You are here

Fewcott House Nursing Home Outstanding

All reports

Inspection report

Date of Inspection: 14 August 2013
Date of Publication: 18 September 2013
Inspection Report published 18 September 2013 PDF

People should get safe and appropriate care that meets their needs and supports their rights (outcome 4)

Not met this standard

We checked that people who use this service

  • Experience effective, safe and appropriate care, treatment and support that meets their needs and protects their rights.

How this check was done

We looked at the personal care or treatment records of people who use the service, carried out a visit on 14 August 2013, observed how people were being cared for and checked how people were cared for at each stage of their treatment and care. We talked with people who use the service, talked with carers and / or family members, talked with staff and reviewed information given to us by the provider. We reviewed information sent to us by commissioners of services and talked with other authorities.

Our judgement

Care and treatment was not planned and delivered in a way that was intended to ensure people's safety and welfare.

Reasons for our judgement

We spoke with eight people who used the service. We looked at 11 people’s care plans and spoke with staff about people’s needs. We found that people’s needs were not consistently assessed and care and treatment was not always planned and delivered in line with their individual care plan. For example, we looked at one care plan where a ‘behaviour assessment’ had identified that no special assistance was required. However, within the daily notes, it was apparent the person commonly expressed abusive language and intimidating behaviour. We looked at the care plan and could not find documented strategies for staff to follow to manage this behaviour. We spoke with one care worker about how they managed this person’s behaviour. The care worker told us they “just walk away”. We spoke with some people who said there were “peculiar residents” who “wandered around and shouted”.

Care and treatment was not always planned and delivered in a way that ensured peoples’ welfare. We looked at risk assessments. Some had been undertaken using the ‘Waterlow score’ to identify the risk of people developing pressure damage. Six of the eight risk assessments we saw had identified a very high risk of pressure damage. It was not always clear in the care plans what preventative actions staff were taking.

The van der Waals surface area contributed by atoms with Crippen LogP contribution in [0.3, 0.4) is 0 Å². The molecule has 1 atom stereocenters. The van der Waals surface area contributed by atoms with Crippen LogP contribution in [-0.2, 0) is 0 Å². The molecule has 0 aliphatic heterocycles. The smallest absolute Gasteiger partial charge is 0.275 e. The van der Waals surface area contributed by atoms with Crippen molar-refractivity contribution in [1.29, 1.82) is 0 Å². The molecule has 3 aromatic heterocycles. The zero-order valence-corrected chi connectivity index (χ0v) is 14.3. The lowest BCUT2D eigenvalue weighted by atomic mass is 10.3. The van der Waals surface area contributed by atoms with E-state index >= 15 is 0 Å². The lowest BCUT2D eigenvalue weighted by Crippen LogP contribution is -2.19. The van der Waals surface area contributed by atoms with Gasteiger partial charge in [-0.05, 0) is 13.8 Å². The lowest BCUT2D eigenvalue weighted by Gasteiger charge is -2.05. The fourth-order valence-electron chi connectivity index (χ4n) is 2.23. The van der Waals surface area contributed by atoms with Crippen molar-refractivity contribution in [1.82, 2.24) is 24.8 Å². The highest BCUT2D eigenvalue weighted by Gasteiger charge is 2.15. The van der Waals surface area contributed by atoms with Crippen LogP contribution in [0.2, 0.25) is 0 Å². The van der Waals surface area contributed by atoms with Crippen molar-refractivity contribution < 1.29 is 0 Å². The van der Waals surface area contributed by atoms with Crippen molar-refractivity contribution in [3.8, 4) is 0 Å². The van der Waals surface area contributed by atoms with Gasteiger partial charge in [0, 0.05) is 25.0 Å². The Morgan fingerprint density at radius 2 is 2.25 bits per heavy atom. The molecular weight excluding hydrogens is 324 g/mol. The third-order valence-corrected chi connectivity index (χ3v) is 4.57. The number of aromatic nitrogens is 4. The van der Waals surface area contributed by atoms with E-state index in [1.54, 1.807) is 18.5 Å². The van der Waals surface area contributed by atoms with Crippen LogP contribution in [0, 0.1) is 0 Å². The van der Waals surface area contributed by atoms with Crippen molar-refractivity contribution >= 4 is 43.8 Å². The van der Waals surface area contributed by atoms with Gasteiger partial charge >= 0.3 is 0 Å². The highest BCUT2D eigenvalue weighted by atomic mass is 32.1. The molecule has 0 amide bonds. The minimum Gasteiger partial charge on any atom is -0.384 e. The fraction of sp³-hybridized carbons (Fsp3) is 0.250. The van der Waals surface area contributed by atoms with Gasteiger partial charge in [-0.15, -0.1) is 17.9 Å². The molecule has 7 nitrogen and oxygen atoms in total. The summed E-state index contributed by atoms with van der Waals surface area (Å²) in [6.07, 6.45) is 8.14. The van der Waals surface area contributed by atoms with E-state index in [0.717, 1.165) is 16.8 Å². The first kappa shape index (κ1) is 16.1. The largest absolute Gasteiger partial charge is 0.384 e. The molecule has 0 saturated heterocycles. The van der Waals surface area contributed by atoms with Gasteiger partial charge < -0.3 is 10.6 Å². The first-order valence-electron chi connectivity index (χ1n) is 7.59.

For example, we spoke to one person, assessed as high risk of developing pressure damage. This person was in bed and said “my heels are aching terribly. Being in bed all the time the heels are on the bed and that’s why they’re painful” and “I feel I’d like to lift my feet up because they’re so painful”. The person told us they had spoken to staff; “they don’t know what to do. They don’t want to know”. We looked at the person’s care plan. The tissue viability plan, written by nurses working at the home, did not clearly identify how staff should prevent pressure damage. The Waterlow guidance and royal college of nursing guidelines recommend people assessed as being at ‘high risk’ should have an alternating pressure relieving mattress. This person did not have one. The ‘pain’ care plan stated “staff to elevate legs whilst in bed”. We looked at the daily notes for the previous week and saw only one entry to indicate that the person’s legs had been elevated whilst in bed. We looked at other plans relating to people at high risk and found that some detailed regular repositioning, but they did not contain details on what pressure relieving equipment was being used.

Care and treatment was not always planned to ensure people's safety. For example, one file contained three care plans for immobility. Each plan had a different date and different instructions to staff. There was a risk the person would not be supported appropriately because instructions to staff were not clear. This person’s file also contained a hoist and sling risk assessment, which had not been reviewed for 15 months. This placed the person at risk of being supported inappropriately with their moving and handling needs.

We looked at the care plans of five people who had been assessed as being at risk of becoming malnourished or dehydrated. Records of eating and drinking were being maintained for all five people. We saw that two people’s care plans indicated that they should drink at least 1500mls of fluid in a 24 hours period. We looked at the records for these two people which frequently indicated that they were not drinking the recommended amount. We saw that the daily fluid records had not been regularly added up. Therefore staff could not easily identify if people were drinking enough fluid. We could not find records of action being taken when people were drinking insufficient fluids.

Care was not being planned to meet people’s social needs. One person said “I get a bit bored, it's ok but not like home”. We saw that one person was able to mobilise in a wheelchair. The person’s ‘communication’ and ‘social interests’ care plans indicated that staff should encourage the person to get